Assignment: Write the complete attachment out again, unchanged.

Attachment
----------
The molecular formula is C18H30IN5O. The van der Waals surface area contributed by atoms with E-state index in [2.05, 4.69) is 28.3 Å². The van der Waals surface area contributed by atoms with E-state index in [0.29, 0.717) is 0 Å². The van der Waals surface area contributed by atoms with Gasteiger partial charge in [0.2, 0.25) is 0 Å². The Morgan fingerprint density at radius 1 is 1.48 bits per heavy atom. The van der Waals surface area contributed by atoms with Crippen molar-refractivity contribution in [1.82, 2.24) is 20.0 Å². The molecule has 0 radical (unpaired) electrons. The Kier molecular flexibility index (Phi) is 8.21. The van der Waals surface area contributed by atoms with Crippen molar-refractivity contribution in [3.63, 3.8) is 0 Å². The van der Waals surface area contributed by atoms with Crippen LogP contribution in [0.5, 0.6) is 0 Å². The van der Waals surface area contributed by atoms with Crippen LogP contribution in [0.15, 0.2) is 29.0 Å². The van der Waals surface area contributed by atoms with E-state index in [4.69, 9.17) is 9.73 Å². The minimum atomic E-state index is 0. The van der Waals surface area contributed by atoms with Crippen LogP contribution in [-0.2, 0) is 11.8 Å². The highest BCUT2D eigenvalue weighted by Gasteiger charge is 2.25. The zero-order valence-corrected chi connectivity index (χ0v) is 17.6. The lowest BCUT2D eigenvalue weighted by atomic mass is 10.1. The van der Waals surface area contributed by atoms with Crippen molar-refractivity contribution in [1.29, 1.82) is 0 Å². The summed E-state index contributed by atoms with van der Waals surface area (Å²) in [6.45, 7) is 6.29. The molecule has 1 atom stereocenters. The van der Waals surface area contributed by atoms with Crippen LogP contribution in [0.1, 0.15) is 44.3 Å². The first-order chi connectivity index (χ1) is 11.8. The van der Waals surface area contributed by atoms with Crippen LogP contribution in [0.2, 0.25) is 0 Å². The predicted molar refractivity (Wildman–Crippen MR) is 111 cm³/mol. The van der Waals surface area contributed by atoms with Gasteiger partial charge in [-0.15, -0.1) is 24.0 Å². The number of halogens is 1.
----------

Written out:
The molecular formula is C18H30IN5O. The van der Waals surface area contributed by atoms with E-state index in [2.05, 4.69) is 28.3 Å². The van der Waals surface area contributed by atoms with E-state index in [0.29, 0.717) is 0 Å². The van der Waals surface area contributed by atoms with Gasteiger partial charge in [0.2, 0.25) is 0 Å². The Morgan fingerprint density at radius 1 is 1.48 bits per heavy atom. The van der Waals surface area contributed by atoms with Crippen molar-refractivity contribution in [1.82, 2.24) is 20.0 Å². The molecule has 0 radical (unpaired) electrons. The Kier molecular flexibility index (Phi) is 8.21. The van der Waals surface area contributed by atoms with Crippen molar-refractivity contribution in [3.63, 3.8) is 0 Å². The van der Waals surface area contributed by atoms with Crippen LogP contribution in [0.5, 0.6) is 0 Å². The van der Waals surface area contributed by atoms with Crippen LogP contribution in [0.15, 0.2) is 29.0 Å². The van der Waals surface area contributed by atoms with E-state index in [4.69, 9.17) is 9.73 Å². The minimum atomic E-state index is 0. The van der Waals surface area contributed by atoms with Crippen LogP contribution in [-0.2, 0) is 11.8 Å². The highest BCUT2D eigenvalue weighted by Gasteiger charge is 2.25. The zero-order valence-corrected chi connectivity index (χ0v) is 17.6. The lowest BCUT2D eigenvalue weighted by atomic mass is 10.1. The van der Waals surface area contributed by atoms with Crippen molar-refractivity contribution in [1.29, 1.82) is 0 Å². The summed E-state index contributed by atoms with van der Waals surface area (Å²) in [6.45, 7) is 6.29. The molecule has 1 atom stereocenters. The van der Waals surface area contributed by atoms with Crippen LogP contribution in [0.1, 0.15) is 44.3 Å². The first-order chi connectivity index (χ1) is 11.8. The van der Waals surface area contributed by atoms with Crippen LogP contribution in [0.2, 0.25) is 0 Å². The predicted molar refractivity (Wildman–Crippen MR) is 111 cm³/mol. The van der Waals surface area contributed by atoms with Gasteiger partial charge in [-0.15, -0.1) is 24.0 Å². The number of halogens is 1.